Shortt said the stripped homes pose a safety concern for the new owners.

“We’re trying to keep a handle on this,” he said.

Shortt hopes requiring new homeowners to obtain a certificate of occupancy from the city will ensure that the foreclosed and bank-owned homes they bought have been properly inspected for safety before they move in.

“We’re looking out for the safety of the Chesterfield residents and the people who live around these foreclosed homes,” Chesterfield Township Supervisor Mike Lovelock said.

The Chesterfield Township Board of Trustees approved a resolution at their Aug. 3 meeting that will require new homeowners to pay $225 to obtain a certificate of occupancy.

“The whole idea is to keep these houses and the neighborhoods clean,” he said. “It should save property values and eliminate blight.”

Shortt said the homes will be inspected by electrical, mechanical, plumbing and building inspectors. If the inspectors don’t find any violations, the owners will be issued the certificate and given the all-clear to move in. Shortt said the homes will be inspected with the minimum standards of the property maintenance codes.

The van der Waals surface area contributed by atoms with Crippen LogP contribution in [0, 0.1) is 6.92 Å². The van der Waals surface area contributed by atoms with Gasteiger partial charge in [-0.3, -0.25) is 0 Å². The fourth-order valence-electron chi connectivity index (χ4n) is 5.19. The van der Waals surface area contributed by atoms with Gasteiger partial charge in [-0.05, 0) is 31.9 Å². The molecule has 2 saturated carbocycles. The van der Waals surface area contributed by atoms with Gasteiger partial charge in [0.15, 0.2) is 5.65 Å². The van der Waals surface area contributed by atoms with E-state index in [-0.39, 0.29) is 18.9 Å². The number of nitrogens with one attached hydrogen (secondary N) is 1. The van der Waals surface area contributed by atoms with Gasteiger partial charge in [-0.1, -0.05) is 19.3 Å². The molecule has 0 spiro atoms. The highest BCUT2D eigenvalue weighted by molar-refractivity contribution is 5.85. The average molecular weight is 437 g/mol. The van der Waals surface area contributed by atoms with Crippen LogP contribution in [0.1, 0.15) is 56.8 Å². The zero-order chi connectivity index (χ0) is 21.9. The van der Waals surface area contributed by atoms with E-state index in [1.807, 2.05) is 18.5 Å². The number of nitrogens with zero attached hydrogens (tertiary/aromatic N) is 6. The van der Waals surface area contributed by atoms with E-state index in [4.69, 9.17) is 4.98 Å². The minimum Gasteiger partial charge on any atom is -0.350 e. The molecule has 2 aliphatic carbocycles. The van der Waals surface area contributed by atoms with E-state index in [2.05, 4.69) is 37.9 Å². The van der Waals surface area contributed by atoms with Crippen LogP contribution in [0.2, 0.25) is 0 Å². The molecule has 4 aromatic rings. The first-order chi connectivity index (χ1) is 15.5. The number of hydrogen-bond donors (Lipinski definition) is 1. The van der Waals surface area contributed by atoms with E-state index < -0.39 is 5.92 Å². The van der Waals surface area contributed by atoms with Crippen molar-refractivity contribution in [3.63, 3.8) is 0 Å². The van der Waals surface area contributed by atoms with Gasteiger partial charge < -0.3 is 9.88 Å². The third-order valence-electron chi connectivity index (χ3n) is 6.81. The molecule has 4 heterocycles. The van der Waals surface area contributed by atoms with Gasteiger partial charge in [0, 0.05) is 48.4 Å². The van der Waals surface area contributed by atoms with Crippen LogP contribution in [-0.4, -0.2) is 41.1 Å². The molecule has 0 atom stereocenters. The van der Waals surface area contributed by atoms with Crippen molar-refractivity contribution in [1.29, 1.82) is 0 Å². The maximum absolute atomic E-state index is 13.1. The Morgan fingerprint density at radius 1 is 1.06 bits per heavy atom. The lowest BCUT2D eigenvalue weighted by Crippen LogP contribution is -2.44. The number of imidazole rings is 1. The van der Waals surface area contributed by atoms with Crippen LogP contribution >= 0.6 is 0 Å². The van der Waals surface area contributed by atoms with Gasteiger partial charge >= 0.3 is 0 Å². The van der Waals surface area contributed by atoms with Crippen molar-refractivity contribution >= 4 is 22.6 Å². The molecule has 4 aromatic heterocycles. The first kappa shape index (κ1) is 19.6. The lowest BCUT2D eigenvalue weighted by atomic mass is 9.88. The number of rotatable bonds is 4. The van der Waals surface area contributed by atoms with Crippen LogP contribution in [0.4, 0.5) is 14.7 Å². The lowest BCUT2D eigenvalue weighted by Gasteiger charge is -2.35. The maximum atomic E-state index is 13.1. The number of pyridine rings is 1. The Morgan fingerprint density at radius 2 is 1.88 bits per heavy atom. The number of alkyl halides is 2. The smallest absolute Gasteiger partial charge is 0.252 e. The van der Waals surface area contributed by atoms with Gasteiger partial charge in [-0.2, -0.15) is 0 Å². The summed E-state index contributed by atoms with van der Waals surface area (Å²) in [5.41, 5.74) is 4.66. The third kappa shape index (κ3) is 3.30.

The city will be tagging foreclosed and bank owned homes with stickers stating a certificate of occupancy is required to move in.

“They’ve got to be cleaned up,” Shortt said. “We’re going to try and monitor this and make sure it’s a safe dwelling for the new homeowner and for the neighbor.”

In the works for the city are renter occupancy certificates that would require inspections before dwellings can be rented out. That ordinance hasn’t been presented yet, but Lovelock said it could be about a month.

Posted by: Brian Powers | August 11, 2009

Underwater Mortgages to hit 48%

If you owe more on your house than it is worth, don’t feel too bad. You’re not alone! Deutsche Bank is forecasting that the number of underwater, or “upside down” mortgages in the U.S. will be nearly half of all mortgages before the housing market fully recovers.

Having an upside down mortgage doesn’t automatically mean that foreclosure is inevitable if you are having trouble keeping up with payments or need to sell.  Troubled homeowners have several options at their disposal to avoid foreclosure, and recent law changes here in Michigan expand those options even more.

Foreclosure doesn’t HAVE to happen.  If you or someone you know is having trouble keeping up with mortgage payments, or needs to sell but can’t because they owe more than the home is worth, I can help. I’ll be glad to sit down with you or anyone you know in this situation to discuss your options.

Feel free to contact me by phone at (248)379-1750 or via email at

Posted by: Brian Powers | July 6, 2009

Foreclosure ‘Lifeline Law’ Takes Effect Today

Lifeline Law gives homeowners an extra 90 days before foreclosure.

Feel free to contact me if you need any assistance utilizing this ‘Lifeline Law’ , or if I can be of any assistance in order to help you or someone you know avoid foreclosure.

Cedar Springs, Mich. (WZZM) — If you’re one of the thousands in Michigan facing foreclosure, a new law can help you.

Michigan ranks 6th in the country for foreclosures as of the first quarter of this year.

In all 33,000 properties are in foreclosure.